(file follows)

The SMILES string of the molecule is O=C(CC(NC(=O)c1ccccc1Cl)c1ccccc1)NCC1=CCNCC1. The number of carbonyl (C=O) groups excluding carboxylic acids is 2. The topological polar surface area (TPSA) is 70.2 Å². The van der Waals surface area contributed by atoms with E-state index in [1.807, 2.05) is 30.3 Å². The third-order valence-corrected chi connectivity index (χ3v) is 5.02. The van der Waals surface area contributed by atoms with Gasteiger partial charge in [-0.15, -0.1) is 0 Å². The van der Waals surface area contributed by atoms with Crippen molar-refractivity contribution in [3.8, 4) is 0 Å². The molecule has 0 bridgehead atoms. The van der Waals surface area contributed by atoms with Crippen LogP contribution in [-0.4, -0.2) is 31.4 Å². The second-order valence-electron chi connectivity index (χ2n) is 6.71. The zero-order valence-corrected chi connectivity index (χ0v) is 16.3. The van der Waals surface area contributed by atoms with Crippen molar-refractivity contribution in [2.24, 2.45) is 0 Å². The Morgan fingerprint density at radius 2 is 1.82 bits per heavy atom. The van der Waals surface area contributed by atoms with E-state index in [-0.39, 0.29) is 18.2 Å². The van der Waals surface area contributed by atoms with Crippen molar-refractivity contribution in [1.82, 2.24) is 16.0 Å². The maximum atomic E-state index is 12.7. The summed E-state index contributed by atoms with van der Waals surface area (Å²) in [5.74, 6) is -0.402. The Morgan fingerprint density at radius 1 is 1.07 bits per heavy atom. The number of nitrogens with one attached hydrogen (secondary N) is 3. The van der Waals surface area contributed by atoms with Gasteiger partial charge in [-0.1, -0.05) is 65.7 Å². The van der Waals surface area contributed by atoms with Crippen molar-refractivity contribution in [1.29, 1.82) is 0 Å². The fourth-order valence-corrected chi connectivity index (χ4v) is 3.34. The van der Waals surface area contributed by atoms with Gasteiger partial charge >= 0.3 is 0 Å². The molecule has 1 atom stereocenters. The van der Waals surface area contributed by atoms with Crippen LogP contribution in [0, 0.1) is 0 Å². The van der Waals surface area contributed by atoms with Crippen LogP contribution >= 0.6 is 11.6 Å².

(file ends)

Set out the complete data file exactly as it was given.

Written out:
The SMILES string of the molecule is O=C(CC(NC(=O)c1ccccc1Cl)c1ccccc1)NCC1=CCNCC1. The number of carbonyl (C=O) groups excluding carboxylic acids is 2. The topological polar surface area (TPSA) is 70.2 Å². The van der Waals surface area contributed by atoms with E-state index in [1.807, 2.05) is 30.3 Å². The third-order valence-corrected chi connectivity index (χ3v) is 5.02. The van der Waals surface area contributed by atoms with Gasteiger partial charge in [-0.15, -0.1) is 0 Å². The van der Waals surface area contributed by atoms with Crippen molar-refractivity contribution in [3.8, 4) is 0 Å². The molecule has 0 bridgehead atoms. The van der Waals surface area contributed by atoms with Crippen LogP contribution in [-0.4, -0.2) is 31.4 Å². The second-order valence-electron chi connectivity index (χ2n) is 6.71. The zero-order valence-corrected chi connectivity index (χ0v) is 16.3. The van der Waals surface area contributed by atoms with Crippen molar-refractivity contribution in [2.24, 2.45) is 0 Å². The Morgan fingerprint density at radius 2 is 1.82 bits per heavy atom. The van der Waals surface area contributed by atoms with E-state index in [-0.39, 0.29) is 18.2 Å². The van der Waals surface area contributed by atoms with Crippen molar-refractivity contribution in [1.82, 2.24) is 16.0 Å². The maximum atomic E-state index is 12.7. The summed E-state index contributed by atoms with van der Waals surface area (Å²) in [5.74, 6) is -0.402. The Morgan fingerprint density at radius 1 is 1.07 bits per heavy atom. The number of nitrogens with one attached hydrogen (secondary N) is 3. The van der Waals surface area contributed by atoms with Gasteiger partial charge in [-0.1, -0.05) is 65.7 Å². The van der Waals surface area contributed by atoms with Crippen molar-refractivity contribution in [1.29, 1.82) is 0 Å². The fourth-order valence-corrected chi connectivity index (χ4v) is 3.34. The van der Waals surface area contributed by atoms with Gasteiger partial charge >= 0.3 is 0 Å². The molecule has 1 atom stereocenters. The van der Waals surface area contributed by atoms with Crippen LogP contribution in [0, 0.1) is 0 Å². The van der Waals surface area contributed by atoms with Crippen LogP contribution >= 0.6 is 11.6 Å².